We investigate the metabolic processes that enable specialized animals to enter dormant states such as hibernation and metabolic depression. But just what are these dormant states?
When a natural environment becomes depleted of some essential factor such as food, water, heat, or oxygen, the animals living in that environment tend to do the same thing we humans would: they leave. However, not all animals are able to leave, and for those that don’t, the most effective survival strategy is a dormant state involving a depressed metabolic rate. Metabolic depression is effective because it reduces the rate at which the animal uses the dwindling essential factor, extending the time over which that factor lasts. If the time extension is long enough, then the animal may live to see its environment replenished with that factor.
Not all animals can induce these metabolically depressed dormant states, but those that can are diverse, with representative species from all major vertebrate and invertebrate groups. Metabolic depression allows these animals to tolerate conditions that, to us, are extreme. This enables them to colonize environments that are otherwise inhospitable, and their survival strategies provide us with a natural blueprint for mechanisms that hold profound biomedical application potential.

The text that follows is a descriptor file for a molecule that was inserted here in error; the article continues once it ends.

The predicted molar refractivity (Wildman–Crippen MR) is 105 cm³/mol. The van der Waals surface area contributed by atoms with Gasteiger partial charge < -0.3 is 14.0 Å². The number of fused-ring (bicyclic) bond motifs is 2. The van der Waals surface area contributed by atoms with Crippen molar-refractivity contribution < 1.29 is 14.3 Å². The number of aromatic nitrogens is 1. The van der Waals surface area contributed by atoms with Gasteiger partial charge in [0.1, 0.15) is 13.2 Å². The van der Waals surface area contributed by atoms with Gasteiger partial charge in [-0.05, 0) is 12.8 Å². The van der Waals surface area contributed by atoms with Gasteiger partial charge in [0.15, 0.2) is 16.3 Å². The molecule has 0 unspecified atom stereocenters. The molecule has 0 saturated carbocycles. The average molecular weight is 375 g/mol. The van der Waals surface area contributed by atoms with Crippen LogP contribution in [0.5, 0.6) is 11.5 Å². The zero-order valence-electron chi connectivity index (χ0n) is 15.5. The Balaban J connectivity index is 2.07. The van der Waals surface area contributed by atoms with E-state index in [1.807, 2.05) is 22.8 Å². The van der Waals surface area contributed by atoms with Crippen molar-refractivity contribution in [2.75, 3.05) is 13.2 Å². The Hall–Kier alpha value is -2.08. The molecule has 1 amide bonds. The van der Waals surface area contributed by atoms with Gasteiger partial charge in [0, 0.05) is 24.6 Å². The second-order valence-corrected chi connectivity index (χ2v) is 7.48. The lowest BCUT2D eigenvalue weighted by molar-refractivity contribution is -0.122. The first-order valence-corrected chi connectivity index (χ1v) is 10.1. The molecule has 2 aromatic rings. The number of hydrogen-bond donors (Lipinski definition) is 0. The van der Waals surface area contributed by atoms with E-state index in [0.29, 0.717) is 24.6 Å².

In the Regan Lab, we study animals that use metabolic depression. Specifically, we investigate the physiological and biochemical mechanisms they use to induce and sustain metabolic depression, and to protect against some of its damaging effects such as muscle wasting. Our overarching goal is to uncover unifying principles of this metabolic trait that are present among diverse animal groups. Such discoveries will deepen our understanding of the natural world and accelerate the development of technologies to safely induce these states in animals that have no naturally evolved ability to do so, including humans.
Currently, we pursue this work along two axes: metabolic strategies of hibernation and metabolic strategies of hypoxia tolerance. Within both, we pursue lines of basic and applied research.
Top image: Alta Lake in British Columbia where we have conducted field work. Photo from Wikimedia Commons.
Bottom image: 13-lined ground squirrel in torpor during hibernation season. Photo by Matthew Regan.